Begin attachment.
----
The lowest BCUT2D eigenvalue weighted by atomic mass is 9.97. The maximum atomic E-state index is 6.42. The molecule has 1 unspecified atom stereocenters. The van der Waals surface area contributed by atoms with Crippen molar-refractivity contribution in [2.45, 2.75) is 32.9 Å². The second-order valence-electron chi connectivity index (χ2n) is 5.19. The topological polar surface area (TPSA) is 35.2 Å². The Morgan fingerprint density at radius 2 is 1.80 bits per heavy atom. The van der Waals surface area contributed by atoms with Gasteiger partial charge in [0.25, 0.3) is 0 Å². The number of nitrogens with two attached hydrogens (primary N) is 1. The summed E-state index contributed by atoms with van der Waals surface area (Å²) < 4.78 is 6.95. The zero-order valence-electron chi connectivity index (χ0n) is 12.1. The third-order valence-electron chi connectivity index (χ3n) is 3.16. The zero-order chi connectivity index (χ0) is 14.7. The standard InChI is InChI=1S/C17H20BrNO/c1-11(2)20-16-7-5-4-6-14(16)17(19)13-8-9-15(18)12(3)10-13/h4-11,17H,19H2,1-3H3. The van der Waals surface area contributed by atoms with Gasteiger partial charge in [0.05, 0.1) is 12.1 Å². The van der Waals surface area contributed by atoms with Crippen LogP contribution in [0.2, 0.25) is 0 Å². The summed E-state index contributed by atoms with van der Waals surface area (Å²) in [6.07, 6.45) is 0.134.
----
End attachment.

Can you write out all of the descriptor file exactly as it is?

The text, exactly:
The lowest BCUT2D eigenvalue weighted by atomic mass is 9.97. The maximum atomic E-state index is 6.42. The molecule has 1 unspecified atom stereocenters. The van der Waals surface area contributed by atoms with Crippen molar-refractivity contribution in [2.45, 2.75) is 32.9 Å². The second-order valence-electron chi connectivity index (χ2n) is 5.19. The topological polar surface area (TPSA) is 35.2 Å². The Morgan fingerprint density at radius 2 is 1.80 bits per heavy atom. The van der Waals surface area contributed by atoms with Gasteiger partial charge in [0.25, 0.3) is 0 Å². The number of nitrogens with two attached hydrogens (primary N) is 1. The summed E-state index contributed by atoms with van der Waals surface area (Å²) < 4.78 is 6.95. The zero-order valence-electron chi connectivity index (χ0n) is 12.1. The third-order valence-electron chi connectivity index (χ3n) is 3.16. The zero-order chi connectivity index (χ0) is 14.7. The standard InChI is InChI=1S/C17H20BrNO/c1-11(2)20-16-7-5-4-6-14(16)17(19)13-8-9-15(18)12(3)10-13/h4-11,17H,19H2,1-3H3. The van der Waals surface area contributed by atoms with Gasteiger partial charge in [0.05, 0.1) is 12.1 Å². The van der Waals surface area contributed by atoms with Crippen LogP contribution in [0.2, 0.25) is 0 Å². The summed E-state index contributed by atoms with van der Waals surface area (Å²) in [6.07, 6.45) is 0.134.